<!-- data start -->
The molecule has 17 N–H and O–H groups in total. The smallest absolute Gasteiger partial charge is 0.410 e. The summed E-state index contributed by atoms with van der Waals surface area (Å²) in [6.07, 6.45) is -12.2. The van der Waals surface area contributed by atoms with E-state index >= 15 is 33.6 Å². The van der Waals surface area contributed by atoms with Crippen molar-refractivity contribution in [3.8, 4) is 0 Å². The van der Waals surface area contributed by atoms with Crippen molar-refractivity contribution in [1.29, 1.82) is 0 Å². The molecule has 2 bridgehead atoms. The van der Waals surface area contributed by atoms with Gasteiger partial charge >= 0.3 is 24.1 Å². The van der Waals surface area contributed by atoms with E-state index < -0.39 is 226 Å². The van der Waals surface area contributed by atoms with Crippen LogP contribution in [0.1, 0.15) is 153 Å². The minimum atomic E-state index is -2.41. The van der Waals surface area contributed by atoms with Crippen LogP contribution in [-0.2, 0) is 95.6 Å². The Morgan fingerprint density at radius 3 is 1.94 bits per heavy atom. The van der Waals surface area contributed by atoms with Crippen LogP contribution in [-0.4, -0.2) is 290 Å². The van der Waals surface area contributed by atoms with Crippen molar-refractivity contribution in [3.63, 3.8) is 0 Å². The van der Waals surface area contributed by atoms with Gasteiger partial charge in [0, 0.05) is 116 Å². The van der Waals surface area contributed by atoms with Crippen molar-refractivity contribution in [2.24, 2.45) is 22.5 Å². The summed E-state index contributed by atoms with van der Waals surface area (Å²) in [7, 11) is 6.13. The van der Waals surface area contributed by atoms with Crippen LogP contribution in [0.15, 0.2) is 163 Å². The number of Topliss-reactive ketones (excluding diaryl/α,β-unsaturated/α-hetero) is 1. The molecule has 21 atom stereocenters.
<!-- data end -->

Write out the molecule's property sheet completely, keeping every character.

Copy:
The molecule has 17 N–H and O–H groups in total. The smallest absolute Gasteiger partial charge is 0.410 e. The summed E-state index contributed by atoms with van der Waals surface area (Å²) in [6.07, 6.45) is -12.2. The van der Waals surface area contributed by atoms with E-state index >= 15 is 33.6 Å². The van der Waals surface area contributed by atoms with Crippen molar-refractivity contribution in [3.8, 4) is 0 Å². The van der Waals surface area contributed by atoms with Crippen molar-refractivity contribution in [1.29, 1.82) is 0 Å². The molecule has 2 bridgehead atoms. The van der Waals surface area contributed by atoms with Gasteiger partial charge >= 0.3 is 24.1 Å². The van der Waals surface area contributed by atoms with E-state index < -0.39 is 226 Å². The van der Waals surface area contributed by atoms with Crippen LogP contribution in [0.1, 0.15) is 153 Å². The minimum atomic E-state index is -2.41. The van der Waals surface area contributed by atoms with Crippen LogP contribution in [-0.2, 0) is 95.6 Å². The Morgan fingerprint density at radius 3 is 1.94 bits per heavy atom. The van der Waals surface area contributed by atoms with Crippen LogP contribution in [-0.4, -0.2) is 290 Å². The van der Waals surface area contributed by atoms with Crippen molar-refractivity contribution in [3.63, 3.8) is 0 Å². The van der Waals surface area contributed by atoms with Gasteiger partial charge in [0, 0.05) is 116 Å². The van der Waals surface area contributed by atoms with Crippen molar-refractivity contribution in [2.24, 2.45) is 22.5 Å². The summed E-state index contributed by atoms with van der Waals surface area (Å²) in [7, 11) is 6.13. The van der Waals surface area contributed by atoms with Crippen LogP contribution in [0.15, 0.2) is 163 Å². The number of Topliss-reactive ketones (excluding diaryl/α,β-unsaturated/α-hetero) is 1. The molecule has 21 atom stereocenters.